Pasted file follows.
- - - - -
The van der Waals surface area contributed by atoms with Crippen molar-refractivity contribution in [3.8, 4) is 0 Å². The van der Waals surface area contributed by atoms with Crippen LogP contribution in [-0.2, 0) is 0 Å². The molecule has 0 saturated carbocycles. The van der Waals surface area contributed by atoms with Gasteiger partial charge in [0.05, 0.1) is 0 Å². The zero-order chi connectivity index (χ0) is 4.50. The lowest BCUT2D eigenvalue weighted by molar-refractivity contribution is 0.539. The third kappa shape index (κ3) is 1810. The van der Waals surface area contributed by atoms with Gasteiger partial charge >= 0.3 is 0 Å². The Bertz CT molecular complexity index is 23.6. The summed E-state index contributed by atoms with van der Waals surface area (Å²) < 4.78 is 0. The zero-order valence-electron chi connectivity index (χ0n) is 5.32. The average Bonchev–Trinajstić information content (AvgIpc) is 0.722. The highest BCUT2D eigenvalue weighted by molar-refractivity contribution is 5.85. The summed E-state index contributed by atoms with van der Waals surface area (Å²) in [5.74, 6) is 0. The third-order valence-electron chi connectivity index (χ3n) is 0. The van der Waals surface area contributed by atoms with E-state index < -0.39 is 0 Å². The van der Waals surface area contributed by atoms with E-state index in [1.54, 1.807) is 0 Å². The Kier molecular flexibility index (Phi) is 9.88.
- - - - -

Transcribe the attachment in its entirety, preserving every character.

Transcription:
The van der Waals surface area contributed by atoms with Crippen molar-refractivity contribution in [3.8, 4) is 0 Å². The van der Waals surface area contributed by atoms with Crippen LogP contribution in [-0.2, 0) is 0 Å². The molecule has 0 saturated carbocycles. The van der Waals surface area contributed by atoms with Gasteiger partial charge in [0.05, 0.1) is 0 Å². The zero-order chi connectivity index (χ0) is 4.50. The lowest BCUT2D eigenvalue weighted by molar-refractivity contribution is 0.539. The third kappa shape index (κ3) is 1810. The van der Waals surface area contributed by atoms with Gasteiger partial charge >= 0.3 is 0 Å². The Bertz CT molecular complexity index is 23.6. The summed E-state index contributed by atoms with van der Waals surface area (Å²) < 4.78 is 0. The zero-order valence-electron chi connectivity index (χ0n) is 5.32. The average Bonchev–Trinajstić information content (AvgIpc) is 0.722. The highest BCUT2D eigenvalue weighted by molar-refractivity contribution is 5.85. The summed E-state index contributed by atoms with van der Waals surface area (Å²) in [5.74, 6) is 0. The third-order valence-electron chi connectivity index (χ3n) is 0. The van der Waals surface area contributed by atoms with E-state index < -0.39 is 0 Å². The van der Waals surface area contributed by atoms with E-state index in [1.54, 1.807) is 0 Å². The Kier molecular flexibility index (Phi) is 9.88.